9:34 “Having sat, HE called the twelve (together) and said to them” indicated Jesus taught his close followers this message. A teacher would sit (indicating his status), call to his students (who would sit at the teacher’s feet in a subservient position, and listen to the teacher) and begin his discourse. By using this language, Mark impressed the importance of Jesus’ statement upon his readers.
To emphasize Jesus’ vision of leadership, he gives them the example of serving a child. Unlike our society, children were the least important people in ancient cultures; children had the status of slaves. People had children to serve them and provide financial security in their elderly years. And they had many children, because the morality rate for children under 16 years of age was 50 percent. Childhood was precarious time in the ancient world.
To serve someone as lowly as a child took an act of extreme humility. Unlike our Western societies that honor and esteem children, ancient societies honored the elderly in one’s clan. Reflecting this outlook, St. Thomas Aquinas once answered the question, “If there was a fire, whom should I rescue first?” Thomas listed in the order of importance: one’s parents first, one’s spouse second, one’s children last of all. Children were the least important. Serving one such as a child really showed true leadership for they served the ignored and the helpless.
But who was the “child” of which Jesus spoke? Who was the Christian to serve? In one respect, the Christian was to show hospitality those who had the social status of the child: the outcast, the sinner, the sick and feeble. In another respect, the Christian was to show hospitality to all of God’s children, regardless if they were friend or foe. In a third respect, the Christian was to show hospitality to those who had become the “children” of the community, the Christian missionary who risked life and limb to spread the Good News. Obviously it took wisdom to discern how one would serve these different groups. But Jesus made one thing clear. Leadership meant serving all. It meant esteeming the least important.
To serve one like children, to place all others on the same plane as oneself, is the road to Christ and the Father. This service is exemplified with Christ’s death on the cross.
Catechism Theme: True Leadership (CCC 543-545, 2248, 2252, 2254)
Christ’s example of leadership requires us to reflect on our motivation for power. Throughout Galilee, Jesus preached about the “reign of God,” a state where God would live with the poor, the lowly, and the sinner. Everyone was invited to live under God’s reign, but God’s reign required a change of mind and heart to His will and away from the desires for more power. (CCC 543, 544, 545)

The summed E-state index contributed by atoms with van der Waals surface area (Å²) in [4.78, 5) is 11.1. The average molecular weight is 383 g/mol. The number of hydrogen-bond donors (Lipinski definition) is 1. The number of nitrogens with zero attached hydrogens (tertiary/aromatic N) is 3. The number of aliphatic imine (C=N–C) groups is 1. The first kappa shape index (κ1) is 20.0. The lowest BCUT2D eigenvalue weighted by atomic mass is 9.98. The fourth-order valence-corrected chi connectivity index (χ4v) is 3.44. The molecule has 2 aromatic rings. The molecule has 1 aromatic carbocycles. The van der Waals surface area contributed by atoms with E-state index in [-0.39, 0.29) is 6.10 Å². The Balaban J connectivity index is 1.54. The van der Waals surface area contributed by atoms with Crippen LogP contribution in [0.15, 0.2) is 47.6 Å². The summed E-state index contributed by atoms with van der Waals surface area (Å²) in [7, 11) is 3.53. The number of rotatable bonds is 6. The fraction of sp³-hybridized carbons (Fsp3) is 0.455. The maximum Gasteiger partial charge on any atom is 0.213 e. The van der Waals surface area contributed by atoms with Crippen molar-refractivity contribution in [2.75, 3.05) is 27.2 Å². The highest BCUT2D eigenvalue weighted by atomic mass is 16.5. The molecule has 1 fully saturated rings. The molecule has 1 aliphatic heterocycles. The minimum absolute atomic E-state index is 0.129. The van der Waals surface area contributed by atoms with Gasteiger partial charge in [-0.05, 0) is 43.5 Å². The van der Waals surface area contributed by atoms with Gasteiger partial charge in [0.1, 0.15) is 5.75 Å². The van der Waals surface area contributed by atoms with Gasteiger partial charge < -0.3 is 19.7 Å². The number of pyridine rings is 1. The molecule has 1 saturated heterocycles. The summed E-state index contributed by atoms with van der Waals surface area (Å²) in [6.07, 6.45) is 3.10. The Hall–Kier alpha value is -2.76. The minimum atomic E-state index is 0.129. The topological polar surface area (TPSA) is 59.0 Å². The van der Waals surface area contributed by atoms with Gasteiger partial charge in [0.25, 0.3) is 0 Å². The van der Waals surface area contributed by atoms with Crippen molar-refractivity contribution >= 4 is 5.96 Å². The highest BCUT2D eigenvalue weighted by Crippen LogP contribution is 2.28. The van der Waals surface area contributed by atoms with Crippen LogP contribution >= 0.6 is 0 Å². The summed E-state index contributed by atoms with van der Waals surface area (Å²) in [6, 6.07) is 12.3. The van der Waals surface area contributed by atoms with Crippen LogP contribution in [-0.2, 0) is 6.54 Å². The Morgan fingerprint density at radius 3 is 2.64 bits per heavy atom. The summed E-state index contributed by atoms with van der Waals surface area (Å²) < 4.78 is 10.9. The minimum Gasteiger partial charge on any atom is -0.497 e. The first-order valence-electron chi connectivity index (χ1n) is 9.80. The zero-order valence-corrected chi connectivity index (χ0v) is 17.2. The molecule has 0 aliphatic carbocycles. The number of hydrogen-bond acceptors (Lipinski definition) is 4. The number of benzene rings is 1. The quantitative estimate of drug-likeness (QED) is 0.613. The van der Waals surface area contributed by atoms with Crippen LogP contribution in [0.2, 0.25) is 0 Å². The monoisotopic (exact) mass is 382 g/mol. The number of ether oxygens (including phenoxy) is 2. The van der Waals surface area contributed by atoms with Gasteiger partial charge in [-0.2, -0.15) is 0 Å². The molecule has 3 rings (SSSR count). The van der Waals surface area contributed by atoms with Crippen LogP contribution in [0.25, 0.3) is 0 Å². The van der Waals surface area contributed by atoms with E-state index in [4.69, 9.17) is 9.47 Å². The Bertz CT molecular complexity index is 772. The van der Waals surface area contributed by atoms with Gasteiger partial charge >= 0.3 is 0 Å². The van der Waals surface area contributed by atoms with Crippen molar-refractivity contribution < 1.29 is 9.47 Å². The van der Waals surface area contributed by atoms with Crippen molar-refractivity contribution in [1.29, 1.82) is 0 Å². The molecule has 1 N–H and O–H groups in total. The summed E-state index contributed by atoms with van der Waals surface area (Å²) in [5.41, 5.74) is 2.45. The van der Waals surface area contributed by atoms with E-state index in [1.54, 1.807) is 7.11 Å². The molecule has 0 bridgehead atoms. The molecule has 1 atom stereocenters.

We all have the opportunity and the responsibility to exercise leadership in our lives. But, as the gospel points out, leadership means service. It means setting aside our selfish desires to care for others’ needs and to show them respect. This is at the heart of the leadership commandment: “Honor your father and mother.”
Within families, both parents and children are bound by this commandment. Parents are to care for the physical and spiritual needs of their children in the spirit of Christian service (CCC 2252). Children are to show respect, obedience, and assistance to their parents (CCC 2248).
The same can be said for governments and the duties of citizens. Governments are to respect the dignity and freedom of the individual and to protect families (CCC 2254). Citizens are to work with governments to build up a just and free society. If the demands of government are unjust, however, the citizen has the obligation not to follow those demands (CCC 2256).
In all cases, we are responsible to create an atmosphere of mutual respect and fulfilled needs. This is the true meaning of leadership.
How has someone shown you true Christian leadership? How has that leadership challenged your role as a leader: parent, manager or co-worker, minister?
Children. They are our challenge and our reward. They might be two or a hundred and two. They might look like small tykes or just act the part. They might give freely or stand stubbornly (just like adults). But, they are God’s gifts to us. They are the measure of our Christian leadership. How we lead them, how we serve them, reveals the seriousness of our commitment to Christ. Let us serve them well.
Try this simple exercise of imagination. Place yourself in the center of the Twelve along the side of Jesus. In your mind’s eye, face Jesus and watch him embrace you. Do you feel the strength of his arms, the tenderness of his touch, the warmth of his hands? Do you feel the strength of his love? After the exercise, think about those in your life that need the embrace of Christ? How can you help them to receive that embrace?